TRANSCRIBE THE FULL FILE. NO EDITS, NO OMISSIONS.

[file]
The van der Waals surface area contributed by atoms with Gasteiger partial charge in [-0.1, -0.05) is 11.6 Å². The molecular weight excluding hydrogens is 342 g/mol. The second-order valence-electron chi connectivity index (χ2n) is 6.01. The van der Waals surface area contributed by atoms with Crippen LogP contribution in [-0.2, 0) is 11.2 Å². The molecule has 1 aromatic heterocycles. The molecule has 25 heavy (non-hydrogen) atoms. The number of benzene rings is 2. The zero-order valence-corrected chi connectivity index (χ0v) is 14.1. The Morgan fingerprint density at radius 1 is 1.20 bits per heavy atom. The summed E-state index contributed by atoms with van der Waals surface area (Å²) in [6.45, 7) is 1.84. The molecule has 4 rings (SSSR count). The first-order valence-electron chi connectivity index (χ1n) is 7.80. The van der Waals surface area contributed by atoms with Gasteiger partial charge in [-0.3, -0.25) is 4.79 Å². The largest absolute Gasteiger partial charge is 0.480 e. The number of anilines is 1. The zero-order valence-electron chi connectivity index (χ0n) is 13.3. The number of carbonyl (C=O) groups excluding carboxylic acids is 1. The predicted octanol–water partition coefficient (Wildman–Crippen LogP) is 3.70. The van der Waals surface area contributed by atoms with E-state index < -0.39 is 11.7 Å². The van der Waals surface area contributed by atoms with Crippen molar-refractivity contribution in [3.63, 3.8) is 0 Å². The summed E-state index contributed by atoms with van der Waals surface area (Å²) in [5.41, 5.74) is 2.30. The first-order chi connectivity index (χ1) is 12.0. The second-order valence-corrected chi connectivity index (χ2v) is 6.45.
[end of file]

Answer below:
The van der Waals surface area contributed by atoms with Gasteiger partial charge in [-0.1, -0.05) is 11.6 Å². The molecular weight excluding hydrogens is 342 g/mol. The second-order valence-electron chi connectivity index (χ2n) is 6.01. The van der Waals surface area contributed by atoms with Crippen LogP contribution in [-0.2, 0) is 11.2 Å². The molecule has 1 aromatic heterocycles. The molecule has 25 heavy (non-hydrogen) atoms. The number of benzene rings is 2. The zero-order valence-corrected chi connectivity index (χ0v) is 14.1. The Morgan fingerprint density at radius 1 is 1.20 bits per heavy atom. The summed E-state index contributed by atoms with van der Waals surface area (Å²) in [6.45, 7) is 1.84. The molecule has 4 rings (SSSR count). The first-order valence-electron chi connectivity index (χ1n) is 7.80. The van der Waals surface area contributed by atoms with Gasteiger partial charge in [-0.3, -0.25) is 4.79 Å². The largest absolute Gasteiger partial charge is 0.480 e. The number of anilines is 1. The zero-order valence-electron chi connectivity index (χ0n) is 13.3. The number of carbonyl (C=O) groups excluding carboxylic acids is 1. The predicted octanol–water partition coefficient (Wildman–Crippen LogP) is 3.70. The van der Waals surface area contributed by atoms with E-state index < -0.39 is 11.7 Å². The van der Waals surface area contributed by atoms with Crippen molar-refractivity contribution in [3.63, 3.8) is 0 Å². The summed E-state index contributed by atoms with van der Waals surface area (Å²) in [5.41, 5.74) is 2.30. The first-order chi connectivity index (χ1) is 12.0. The second-order valence-corrected chi connectivity index (χ2v) is 6.45.